Staking Bales: A Profitable Week of Losses in Week 7

Staking Bales: A Profitable Week of Losses in Week 7

By Jonathan Bales (Daily Fantasy Expert), last update Oct 22, 2013

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Jonathan Bales is a DraftKings Pro and the author of the Fantasy Football for Smart People book series. His latest book, How to Win at Daily Fantasy Sports, is a data-driven guide to winning on DraftKings. He is also (unofficially) sponsored by GrubHub.

Follow Jonathan Bales on Twitter: @BalesFootball.

See that title? What in the hell is “a profitable week of losses”? In my world, it’s one in which you lose money on every site, yet win a qualifying ticket to put you in the black for the week. Here’s how it ended for me in Week 7...

























StarStreet $109 Qualifier




I like to periodically post screenshots of the accounts so that you guys can follow along, so here you go. . .









I had a large percentage of my head-to-head action at FanDuel this week, and it resulted in $1.20 in losses. Cool. I won a couple small tournaments at DraftKings, but still ended up down there (same for DraftDay).

At StarStreet, however, I won a 100-man tournament that gave away a $109 qualifying ticket to the top 10 entrants. Here’s how it went down. . .


Could that be any more annoying? I crushed this lineup, beating out the other 99 entrants by at least 11.5 points, but I got the same qualifying ticket as the guy who finished in 10th—over 36 points behind me.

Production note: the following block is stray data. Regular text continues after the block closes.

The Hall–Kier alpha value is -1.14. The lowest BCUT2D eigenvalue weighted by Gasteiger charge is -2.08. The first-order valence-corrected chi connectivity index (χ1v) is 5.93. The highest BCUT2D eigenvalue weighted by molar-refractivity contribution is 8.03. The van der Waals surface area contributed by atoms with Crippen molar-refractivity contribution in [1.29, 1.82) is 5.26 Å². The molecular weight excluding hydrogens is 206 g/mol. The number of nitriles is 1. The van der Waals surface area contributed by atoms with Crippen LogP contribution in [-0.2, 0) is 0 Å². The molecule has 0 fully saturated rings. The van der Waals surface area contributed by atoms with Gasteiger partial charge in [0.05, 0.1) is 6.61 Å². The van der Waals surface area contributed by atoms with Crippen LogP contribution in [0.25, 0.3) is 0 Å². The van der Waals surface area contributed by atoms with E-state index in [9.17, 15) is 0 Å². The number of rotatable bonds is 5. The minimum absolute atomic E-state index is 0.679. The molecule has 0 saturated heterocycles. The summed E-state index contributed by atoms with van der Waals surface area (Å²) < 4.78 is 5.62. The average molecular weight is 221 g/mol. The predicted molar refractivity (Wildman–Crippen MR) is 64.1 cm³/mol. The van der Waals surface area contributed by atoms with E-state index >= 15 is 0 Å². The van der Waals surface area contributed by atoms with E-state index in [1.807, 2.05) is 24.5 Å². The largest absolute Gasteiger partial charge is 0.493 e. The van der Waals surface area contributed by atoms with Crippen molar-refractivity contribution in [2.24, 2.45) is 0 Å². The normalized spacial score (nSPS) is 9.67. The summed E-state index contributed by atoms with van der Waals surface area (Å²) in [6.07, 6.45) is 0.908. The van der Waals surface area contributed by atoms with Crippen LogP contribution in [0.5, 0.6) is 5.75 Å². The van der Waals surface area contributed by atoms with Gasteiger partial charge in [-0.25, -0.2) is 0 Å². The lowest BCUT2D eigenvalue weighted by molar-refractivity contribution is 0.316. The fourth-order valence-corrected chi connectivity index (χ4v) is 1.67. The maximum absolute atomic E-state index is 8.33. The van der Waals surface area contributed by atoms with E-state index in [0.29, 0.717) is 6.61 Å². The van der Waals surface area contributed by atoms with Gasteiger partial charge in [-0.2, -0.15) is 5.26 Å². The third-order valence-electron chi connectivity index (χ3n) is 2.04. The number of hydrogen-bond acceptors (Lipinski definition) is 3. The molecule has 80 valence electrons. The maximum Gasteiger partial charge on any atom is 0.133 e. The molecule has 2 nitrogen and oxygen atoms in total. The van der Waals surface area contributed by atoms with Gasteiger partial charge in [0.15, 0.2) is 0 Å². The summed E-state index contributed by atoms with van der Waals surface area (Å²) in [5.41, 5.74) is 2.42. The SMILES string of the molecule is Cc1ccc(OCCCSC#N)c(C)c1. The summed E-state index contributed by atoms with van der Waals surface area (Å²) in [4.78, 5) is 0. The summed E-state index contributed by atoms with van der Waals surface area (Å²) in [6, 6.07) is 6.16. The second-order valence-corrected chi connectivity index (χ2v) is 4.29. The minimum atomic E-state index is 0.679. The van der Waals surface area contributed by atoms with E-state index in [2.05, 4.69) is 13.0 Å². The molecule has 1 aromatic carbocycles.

That’s just the nature of certain qualifying tournaments (or double-ups), though. I’ve won two of these tickets in the past. It gives me a free entry into StarStreet’s Playboy Fantasy Football Championship qualifier in Week 8. That’s a 150-man tournament in which the winner will head to the Playboy Mansion in December for StarStreet’s $250,000 championship.


Steady Growth vs. A Punctuated Equilibrium

As the season rolls along, you’ll probably see the majority of my weeks end up as this one did. That’s because I’ve taken a “punctuated equilibrium” approach to daily fantasy strategy, sacrificing steady short-term profits for upside.

So why would I leave money on the table? Well, with an initial $2,000 investment, I’m not really all that interested in grinding out a guaranteed $500 profit on the year. For the time that I put into projections and making lineups, I want more upside. If my bankroll were, say, $100k, I’d be more inclined to increase my floor through steady use of heads-up and double-up leagues.

That’s why I’m playing more tournaments than usual. Even in the tourneys that pay out the top quarter of entrants, I’ll lose the majority of time. So I’m just sort of “buying time” at this point, trying to maintain the profits I’ve built up this season (which is now a few hundred bucks) while taking shots at some huge cashes.

As you create your daily fantasy game plan, you need to figure out at which end of the spectrum you’d like to be: grinding steady profits or taking shots in big tournaments. You should really do both, but the degree to which you emphasize one over the other depends on what you want to get out of the season.

If you’re starting with a $100 bankroll, there’s probably not that much value in grinding out a 30% ROI on the year unless 1) you REALLY need $30 or 2) you’re using the season as a test to see if you can be a long-term winner.

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